2014 The IT Crowd BAFTAs Television Craft Writer Comedy Won
2014 Count Arthur Strong BAFTAs Television Craft Writer Comedy Nominated

References

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  28. ^ @glinner (23 August 2018). "Those women who disrupted Pride in London and New Zealand are fucking heroes. This is a land grab and standing up to it took real guts. If you can't be as brave as them, then just find a way to support them or at least hear them out" (Tweet). Archived from the original on 6 October 2019 – via Twitter.
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  35. ^ Derrick Jensen and Graham Linehan (9 December 2018). Resistance Radio - Guest: Graham Linehan (Podcast). Podbean. The opposition is so extreme and so frightening that eventually everyone is asking you to stop. My feeling is that I can't, because it's too important. It's too important to the women in my life and it's too important to me. I'm now in a position where I can answer the question honestly of, if you were around at the time of something terrible happening like Nazism, or whatever it happened to be, would you be one of the people who said "no, this is wrong", despite being opposed? I feel happy in myself that I've been one of the people standing up and saying "no, this is wrong", despite everyone telling me not to do it.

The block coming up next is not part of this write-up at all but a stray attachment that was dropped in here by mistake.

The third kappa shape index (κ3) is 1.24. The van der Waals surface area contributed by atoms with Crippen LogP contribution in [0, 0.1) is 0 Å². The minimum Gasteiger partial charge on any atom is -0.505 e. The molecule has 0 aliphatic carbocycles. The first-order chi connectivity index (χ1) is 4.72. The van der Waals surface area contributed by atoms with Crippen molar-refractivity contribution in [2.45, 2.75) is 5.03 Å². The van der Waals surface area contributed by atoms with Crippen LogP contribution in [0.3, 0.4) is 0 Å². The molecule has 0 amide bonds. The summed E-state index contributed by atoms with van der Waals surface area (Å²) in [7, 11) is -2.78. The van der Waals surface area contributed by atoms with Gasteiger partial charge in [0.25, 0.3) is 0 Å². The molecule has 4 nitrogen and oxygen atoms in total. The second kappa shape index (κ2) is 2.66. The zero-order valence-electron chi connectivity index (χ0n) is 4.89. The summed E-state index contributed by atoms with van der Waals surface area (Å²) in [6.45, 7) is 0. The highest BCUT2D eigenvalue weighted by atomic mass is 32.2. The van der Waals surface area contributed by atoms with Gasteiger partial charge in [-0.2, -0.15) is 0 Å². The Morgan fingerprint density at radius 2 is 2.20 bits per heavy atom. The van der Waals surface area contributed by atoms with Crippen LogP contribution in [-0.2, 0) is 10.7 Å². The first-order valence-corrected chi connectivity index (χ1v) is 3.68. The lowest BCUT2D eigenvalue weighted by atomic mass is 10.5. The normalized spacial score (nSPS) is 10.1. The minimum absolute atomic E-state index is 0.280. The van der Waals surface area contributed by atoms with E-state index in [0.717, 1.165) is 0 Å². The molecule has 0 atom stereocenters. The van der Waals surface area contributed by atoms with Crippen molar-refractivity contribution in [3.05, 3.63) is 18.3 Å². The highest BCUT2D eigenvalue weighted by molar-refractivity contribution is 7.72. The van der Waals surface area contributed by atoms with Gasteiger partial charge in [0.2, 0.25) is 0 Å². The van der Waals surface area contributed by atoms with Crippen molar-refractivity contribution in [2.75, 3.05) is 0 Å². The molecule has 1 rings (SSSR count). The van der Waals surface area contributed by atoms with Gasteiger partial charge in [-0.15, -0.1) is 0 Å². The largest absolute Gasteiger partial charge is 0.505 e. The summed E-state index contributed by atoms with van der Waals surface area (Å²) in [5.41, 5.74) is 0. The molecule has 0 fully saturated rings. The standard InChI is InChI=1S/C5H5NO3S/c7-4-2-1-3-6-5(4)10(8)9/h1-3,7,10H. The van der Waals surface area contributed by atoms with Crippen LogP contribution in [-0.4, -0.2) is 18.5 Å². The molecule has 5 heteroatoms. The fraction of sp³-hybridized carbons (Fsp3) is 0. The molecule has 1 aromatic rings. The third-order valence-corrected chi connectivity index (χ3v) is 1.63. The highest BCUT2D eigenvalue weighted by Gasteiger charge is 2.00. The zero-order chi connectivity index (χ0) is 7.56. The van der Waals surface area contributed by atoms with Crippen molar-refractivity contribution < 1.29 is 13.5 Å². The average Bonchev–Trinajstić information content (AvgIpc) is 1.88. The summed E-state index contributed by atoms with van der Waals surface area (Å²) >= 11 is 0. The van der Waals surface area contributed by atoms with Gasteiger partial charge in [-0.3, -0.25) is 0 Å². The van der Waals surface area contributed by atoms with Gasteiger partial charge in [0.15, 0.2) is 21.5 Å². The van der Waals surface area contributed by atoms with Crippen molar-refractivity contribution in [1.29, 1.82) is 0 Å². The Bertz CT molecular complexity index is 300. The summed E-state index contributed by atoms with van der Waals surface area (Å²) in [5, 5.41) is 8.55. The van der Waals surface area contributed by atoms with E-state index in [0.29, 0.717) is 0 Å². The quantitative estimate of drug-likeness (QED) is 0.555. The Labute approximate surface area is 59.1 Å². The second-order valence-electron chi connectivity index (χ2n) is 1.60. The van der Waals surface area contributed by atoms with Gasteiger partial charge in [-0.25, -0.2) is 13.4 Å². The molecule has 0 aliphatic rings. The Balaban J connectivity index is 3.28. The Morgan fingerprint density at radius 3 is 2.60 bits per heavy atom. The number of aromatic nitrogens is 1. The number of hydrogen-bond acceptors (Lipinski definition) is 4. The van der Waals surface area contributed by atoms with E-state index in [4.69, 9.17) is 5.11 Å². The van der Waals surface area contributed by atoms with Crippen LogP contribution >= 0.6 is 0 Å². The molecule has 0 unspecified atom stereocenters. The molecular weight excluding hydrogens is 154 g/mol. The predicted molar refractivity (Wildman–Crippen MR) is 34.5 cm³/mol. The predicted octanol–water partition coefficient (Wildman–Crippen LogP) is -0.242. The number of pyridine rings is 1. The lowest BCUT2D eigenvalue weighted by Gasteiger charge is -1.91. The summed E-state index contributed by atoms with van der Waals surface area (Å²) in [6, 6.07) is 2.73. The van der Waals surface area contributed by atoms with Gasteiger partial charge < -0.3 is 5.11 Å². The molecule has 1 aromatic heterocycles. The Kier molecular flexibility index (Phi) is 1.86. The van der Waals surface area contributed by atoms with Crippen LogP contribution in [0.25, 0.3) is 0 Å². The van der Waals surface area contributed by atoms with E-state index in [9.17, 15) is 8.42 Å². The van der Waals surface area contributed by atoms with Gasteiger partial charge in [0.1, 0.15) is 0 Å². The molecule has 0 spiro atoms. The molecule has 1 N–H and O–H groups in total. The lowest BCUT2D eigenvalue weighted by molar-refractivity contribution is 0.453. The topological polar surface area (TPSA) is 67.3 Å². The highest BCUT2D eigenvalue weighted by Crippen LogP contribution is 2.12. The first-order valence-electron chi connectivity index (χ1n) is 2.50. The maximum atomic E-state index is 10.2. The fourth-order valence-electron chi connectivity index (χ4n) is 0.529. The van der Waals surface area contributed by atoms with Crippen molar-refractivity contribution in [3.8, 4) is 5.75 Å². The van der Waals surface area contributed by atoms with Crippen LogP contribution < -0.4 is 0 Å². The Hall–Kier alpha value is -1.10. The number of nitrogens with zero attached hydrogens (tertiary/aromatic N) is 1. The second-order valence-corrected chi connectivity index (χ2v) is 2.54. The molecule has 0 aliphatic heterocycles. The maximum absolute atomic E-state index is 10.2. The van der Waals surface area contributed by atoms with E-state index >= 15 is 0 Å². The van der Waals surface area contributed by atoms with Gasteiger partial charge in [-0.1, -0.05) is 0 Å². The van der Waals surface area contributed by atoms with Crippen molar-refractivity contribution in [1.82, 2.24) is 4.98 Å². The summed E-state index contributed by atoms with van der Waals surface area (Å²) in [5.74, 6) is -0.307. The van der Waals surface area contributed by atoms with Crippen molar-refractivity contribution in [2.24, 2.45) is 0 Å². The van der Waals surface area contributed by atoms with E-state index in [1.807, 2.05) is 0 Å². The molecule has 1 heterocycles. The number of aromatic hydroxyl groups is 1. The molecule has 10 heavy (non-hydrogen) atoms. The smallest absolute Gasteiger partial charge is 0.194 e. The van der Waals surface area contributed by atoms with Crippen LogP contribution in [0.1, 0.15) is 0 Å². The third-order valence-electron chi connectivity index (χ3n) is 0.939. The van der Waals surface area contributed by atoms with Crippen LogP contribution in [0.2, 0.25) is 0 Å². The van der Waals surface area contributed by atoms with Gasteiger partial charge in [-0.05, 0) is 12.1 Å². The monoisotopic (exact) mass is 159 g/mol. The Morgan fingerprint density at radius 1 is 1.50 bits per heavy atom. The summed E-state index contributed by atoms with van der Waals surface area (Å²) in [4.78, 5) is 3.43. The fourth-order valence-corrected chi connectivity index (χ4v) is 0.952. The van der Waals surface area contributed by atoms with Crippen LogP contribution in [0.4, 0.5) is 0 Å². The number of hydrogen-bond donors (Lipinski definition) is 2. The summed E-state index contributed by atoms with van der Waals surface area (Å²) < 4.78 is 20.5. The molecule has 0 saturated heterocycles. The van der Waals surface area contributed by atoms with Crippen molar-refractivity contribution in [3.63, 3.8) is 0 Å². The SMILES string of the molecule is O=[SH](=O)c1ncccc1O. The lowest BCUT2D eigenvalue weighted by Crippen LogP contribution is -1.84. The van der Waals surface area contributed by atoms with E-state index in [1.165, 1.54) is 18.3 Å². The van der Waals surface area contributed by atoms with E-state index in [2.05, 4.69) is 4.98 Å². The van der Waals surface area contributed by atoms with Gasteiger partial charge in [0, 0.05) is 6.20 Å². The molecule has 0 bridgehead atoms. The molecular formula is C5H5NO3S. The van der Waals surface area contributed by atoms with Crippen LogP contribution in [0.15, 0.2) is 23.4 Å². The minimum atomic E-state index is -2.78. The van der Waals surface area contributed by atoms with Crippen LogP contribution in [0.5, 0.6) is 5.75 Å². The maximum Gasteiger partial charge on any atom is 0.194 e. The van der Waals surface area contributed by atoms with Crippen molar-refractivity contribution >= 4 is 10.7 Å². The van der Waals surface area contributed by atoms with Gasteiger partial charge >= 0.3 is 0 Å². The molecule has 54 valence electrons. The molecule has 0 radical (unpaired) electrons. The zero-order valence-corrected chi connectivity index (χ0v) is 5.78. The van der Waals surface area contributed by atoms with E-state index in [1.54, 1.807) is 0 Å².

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External links